Well, I’d been [retired] for not even a week. I had sold my business and was making plans for what I would do in retirement, which was to relax because I had worked every hour that God had sent me since I was 15. Instead, I work now more than I ever have, but I’m truly grateful because I honestly do love it.
Each chapter is named after a clothing item or accessory. Why did you want to structure the book that way?
Pretty much every clothing item I featured has meant something to me. I can tie a story to each piece because I’ve been obsessed with fashion and style for as long as I can remember. So it made sense for me and who I am, but I also wanted [the book] to be very reflective of what I do for a living. By tying each chapter to a particular piece of clothing, people can go, “Okay, I really struggle with jeans, so I’m going to go to this chapter, and I can refer back to it and see what advice is given.” I’ve been working in this industry for a long time and I’ve got some wisdom that I can share, and so I wanted it to be informative about my life but also informative about how you can improve your wardrobe.
Do you ever purge your closet?
Oh, yeah, but there are certain items that I’ve had for years and years and years. If a fond memory is attached to something, I keep it. If it’s just a “blah” thing, I’ll let it go. If I’m almost positive I will never wear that trend again, I’m probably going to get rid of it. Unless it’s something I’ve worn to a special occasion. Everything I’ve worn on Queer Eye or for press, I keep that now. I just store it away and hope that, one day, I’ll open those boxes up with my kids and say, “Oh, my gosh, this was from season one.”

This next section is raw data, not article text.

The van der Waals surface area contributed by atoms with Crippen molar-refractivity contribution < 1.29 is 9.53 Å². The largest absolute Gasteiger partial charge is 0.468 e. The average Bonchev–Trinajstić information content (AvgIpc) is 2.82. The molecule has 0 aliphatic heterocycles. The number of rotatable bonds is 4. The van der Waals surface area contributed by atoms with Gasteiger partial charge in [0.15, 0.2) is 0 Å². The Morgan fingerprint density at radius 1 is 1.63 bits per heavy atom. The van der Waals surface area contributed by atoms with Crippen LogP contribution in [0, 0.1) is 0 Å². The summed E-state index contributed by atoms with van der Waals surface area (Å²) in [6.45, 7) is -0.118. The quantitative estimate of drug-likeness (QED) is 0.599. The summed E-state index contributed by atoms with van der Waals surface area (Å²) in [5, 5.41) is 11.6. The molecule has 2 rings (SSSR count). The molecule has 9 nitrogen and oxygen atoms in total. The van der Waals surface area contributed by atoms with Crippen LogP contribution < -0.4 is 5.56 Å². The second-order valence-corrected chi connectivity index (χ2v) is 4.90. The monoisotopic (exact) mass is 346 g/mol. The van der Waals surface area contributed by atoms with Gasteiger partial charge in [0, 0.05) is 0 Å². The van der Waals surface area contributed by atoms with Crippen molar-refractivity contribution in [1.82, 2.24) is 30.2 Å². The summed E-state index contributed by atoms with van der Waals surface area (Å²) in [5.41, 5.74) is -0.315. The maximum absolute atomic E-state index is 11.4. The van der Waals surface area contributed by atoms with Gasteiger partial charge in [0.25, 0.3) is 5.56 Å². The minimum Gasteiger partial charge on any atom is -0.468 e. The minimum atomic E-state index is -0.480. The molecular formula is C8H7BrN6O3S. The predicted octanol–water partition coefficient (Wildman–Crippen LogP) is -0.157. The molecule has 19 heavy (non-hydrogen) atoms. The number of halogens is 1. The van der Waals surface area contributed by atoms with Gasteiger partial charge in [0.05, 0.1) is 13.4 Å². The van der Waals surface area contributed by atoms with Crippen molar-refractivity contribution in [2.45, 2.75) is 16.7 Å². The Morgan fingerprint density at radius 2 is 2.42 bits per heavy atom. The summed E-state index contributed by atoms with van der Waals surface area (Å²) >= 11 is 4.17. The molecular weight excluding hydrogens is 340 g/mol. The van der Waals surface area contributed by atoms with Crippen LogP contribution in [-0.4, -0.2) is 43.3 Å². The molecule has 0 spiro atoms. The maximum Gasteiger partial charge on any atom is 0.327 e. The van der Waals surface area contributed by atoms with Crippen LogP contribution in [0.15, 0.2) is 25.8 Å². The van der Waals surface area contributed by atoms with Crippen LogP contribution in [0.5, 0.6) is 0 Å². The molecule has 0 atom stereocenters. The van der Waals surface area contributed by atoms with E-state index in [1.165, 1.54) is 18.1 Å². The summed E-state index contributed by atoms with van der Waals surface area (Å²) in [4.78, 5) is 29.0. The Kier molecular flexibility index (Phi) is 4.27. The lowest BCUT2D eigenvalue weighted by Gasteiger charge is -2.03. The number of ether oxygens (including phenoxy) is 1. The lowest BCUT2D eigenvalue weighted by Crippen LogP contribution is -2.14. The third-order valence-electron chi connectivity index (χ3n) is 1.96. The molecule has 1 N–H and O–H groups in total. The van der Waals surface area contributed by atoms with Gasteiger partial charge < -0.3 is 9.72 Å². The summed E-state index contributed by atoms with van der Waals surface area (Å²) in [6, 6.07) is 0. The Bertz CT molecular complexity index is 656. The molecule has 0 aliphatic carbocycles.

Or they could wind up in a museum—you never know.
You never know. I have given quite a few pieces to charity auctions, but that’s the only way I’m getting rid of show items.
When it comes to clothes, are you a spender or a saver?
Honestly, I’m still a bargain shopper and was even before I got the show. My husband finds it ridiculous, but if I spend a lot of money on something, I’m mortified. I feel like I was robbed, so I don’t tell people. But I am the first one to scream it from the rooftops if I got something for $5. I have pieces in my closet that are really inexpensive—that cost under $50—that I appreciate more than some of the designer pieces that were gifted to me.
What’s a skill that’s unrelated to your career that you’d like to learn?
I would like to learn how to cut hair.
Maybe Jonathan Van Ness [Tan’s co-star on Queer Eye, in charge of grooming] could help you!
He could, but he’s incredibly busy. He’s got a full-time job and [his podcast] Getting Curious, and he’s learning to figure skate. And I can’t afford that boy. He would charge a fortune at this point. He’s very successful.
Good point. Where does your interest in hair styling come from?
I’ve wanted to know how to cut hair for a long time. From a very young age, I was fascinated by it. I’d be fine doing women’s hair—it’d probably be a lot more fun—but I want to know how to do my hair, not that I’d be able to cut my own, but I would still love to know how to do it.
So many people talk about how great your hair is—it’s one of your staples. Who does it for you now?
Thanks so much. I’ve been going to the same guy for years; every now and then, when I’m out of the country, like right now, I can’t use him. I’m mortified because I haven’t had my hair cut in about three weeks, and usually, I go about every seven days. But I’ve been using the same guy for years in Salt Lake City and he’s wonderful. I can just go sit in the chair, and he knows exactly what to do. I don’t even need to say a word.
Tan’s memoir, Naturally Tan, is out now. You can also catch him on his book tour (in select cities). This interview has been edited for length and clarity.